Does having unlimited choices set us free, or do all these choices eventually and inevitably back us into a horrible closet in which we become both afraid to stay in and afraid to come out?

I can well remember the time when I was a child, my grandmother would take me up Queen Street to the grocery store where they sold ice cream. There were three flavors then: vanilla, chocolate, and strawberry. Pick one. Or have two scoops, one of this and one of that. If you went to the supermarket, you could buy a box of ice cream which they called, as I remember, Neapolitan, and it was always a square/block of ice cream separated into three parts: V, C, and S. It was enough for me. Or if you really wanted an exotic experience, you could get orange or lime sherbet (ice).

But in recent years I have endured the experience of having to choose between a million flavors, and I just keep ordering vanilla if I am in America and pistachio if I am in Italy. I have tried some of the other ‘experiences’: Avocado apricot melon honey dew ripple; and Blueberry maple syrup orange peel vanilla sauce souffle’…

and I just want vanilla. Or pistachio.

We felt as happy with all our supposedly limited choices — and maybe more so — than people today seem when the choices are limitless. Imagine yourself in a small town of the past. You finished high school and married the girl you took to the prom. Next thing you know there were babies. You had a job at the local plant or factory and you and your family went on and on like that, while the children grew, and finally you just got old. How many choices had you been offered in life? Not many.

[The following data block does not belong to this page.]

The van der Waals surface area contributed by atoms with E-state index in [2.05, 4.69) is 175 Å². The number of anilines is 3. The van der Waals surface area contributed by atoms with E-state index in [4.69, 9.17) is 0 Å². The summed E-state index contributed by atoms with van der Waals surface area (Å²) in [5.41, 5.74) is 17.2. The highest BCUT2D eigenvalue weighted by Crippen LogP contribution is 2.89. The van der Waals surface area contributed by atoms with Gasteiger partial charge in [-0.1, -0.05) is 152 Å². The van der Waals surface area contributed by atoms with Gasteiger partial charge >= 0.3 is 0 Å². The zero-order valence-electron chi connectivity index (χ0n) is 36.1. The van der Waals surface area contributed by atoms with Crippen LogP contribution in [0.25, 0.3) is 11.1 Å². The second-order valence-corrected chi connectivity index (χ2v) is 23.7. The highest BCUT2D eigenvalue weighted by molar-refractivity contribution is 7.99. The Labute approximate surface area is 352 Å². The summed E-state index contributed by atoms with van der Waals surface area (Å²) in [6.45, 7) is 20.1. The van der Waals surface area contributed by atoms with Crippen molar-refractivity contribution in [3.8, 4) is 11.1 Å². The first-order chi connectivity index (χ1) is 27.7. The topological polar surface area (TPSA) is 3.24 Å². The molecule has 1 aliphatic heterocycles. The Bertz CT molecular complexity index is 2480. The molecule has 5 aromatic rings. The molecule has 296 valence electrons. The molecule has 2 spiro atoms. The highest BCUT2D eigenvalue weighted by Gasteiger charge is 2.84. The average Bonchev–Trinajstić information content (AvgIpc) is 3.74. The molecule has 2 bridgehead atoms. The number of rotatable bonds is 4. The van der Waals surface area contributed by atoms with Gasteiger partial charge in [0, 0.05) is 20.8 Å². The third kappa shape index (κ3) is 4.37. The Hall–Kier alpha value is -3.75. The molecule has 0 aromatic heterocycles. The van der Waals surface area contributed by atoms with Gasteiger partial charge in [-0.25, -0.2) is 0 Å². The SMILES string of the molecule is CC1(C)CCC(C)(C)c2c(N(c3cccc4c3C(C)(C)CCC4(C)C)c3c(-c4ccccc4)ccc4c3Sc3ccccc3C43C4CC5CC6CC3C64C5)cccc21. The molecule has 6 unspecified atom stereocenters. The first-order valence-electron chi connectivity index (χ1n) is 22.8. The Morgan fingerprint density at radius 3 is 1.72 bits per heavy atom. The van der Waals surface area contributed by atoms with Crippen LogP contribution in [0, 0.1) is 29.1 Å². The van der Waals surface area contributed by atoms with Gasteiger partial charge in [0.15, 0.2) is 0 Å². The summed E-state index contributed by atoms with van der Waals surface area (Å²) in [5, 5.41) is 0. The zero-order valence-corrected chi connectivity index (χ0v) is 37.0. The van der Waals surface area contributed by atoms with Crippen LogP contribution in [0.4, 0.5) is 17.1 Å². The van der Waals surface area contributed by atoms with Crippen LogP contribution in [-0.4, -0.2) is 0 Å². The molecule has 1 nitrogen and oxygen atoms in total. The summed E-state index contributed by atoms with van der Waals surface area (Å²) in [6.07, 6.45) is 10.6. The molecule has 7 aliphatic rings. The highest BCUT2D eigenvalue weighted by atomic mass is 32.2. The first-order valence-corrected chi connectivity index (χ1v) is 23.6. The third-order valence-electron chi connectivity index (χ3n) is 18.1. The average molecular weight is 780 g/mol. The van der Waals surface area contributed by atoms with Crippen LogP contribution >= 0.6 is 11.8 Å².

But were you unhappy? All the Waynes and Loises and Bills and Betties of that era? — were they miserable? I do not remember any such unhappiness, nor does it seem to me that people are much happier today when the choices come stampeding at them and after them like wild cattle. No, they don’t seem happy — they just seem more confused. And because there are so many choices, so many BETTER options (they are led to believe), they become dissatisfied with what they actually have: the car, their phone, their wife. Their life. The marketing monster keeps telling them that what they have is not good enough.

Just think: the guy thought his wife was beautiful until the world kept insisting that she was ugly. Finally, albeit against his will (deep-down) he confessed that yes…she was ugly.


Well, all things change, and all of it changed…especially as time crept by and the modern sensation of being.. trapped…entered the bloodstream of contemporary man/woman.

Is that what started to set in? The ego began wanting more and more?? Did my parents feel this modern absurdity/tragedy coming on? Maybe vaguely, but less so than I can accuse them of. They were were not necessarily passive fish. Some were dolphins, some sharks, but, I guess, most were minnows and tadpoles.. And why is that? Very simple, and the psychologists today have finally figured it out and turned it into a money maker: They were happy because they didn’t know of an endless array of other options and so they simply made the best of life. They played the hand they were dealt as well as they could.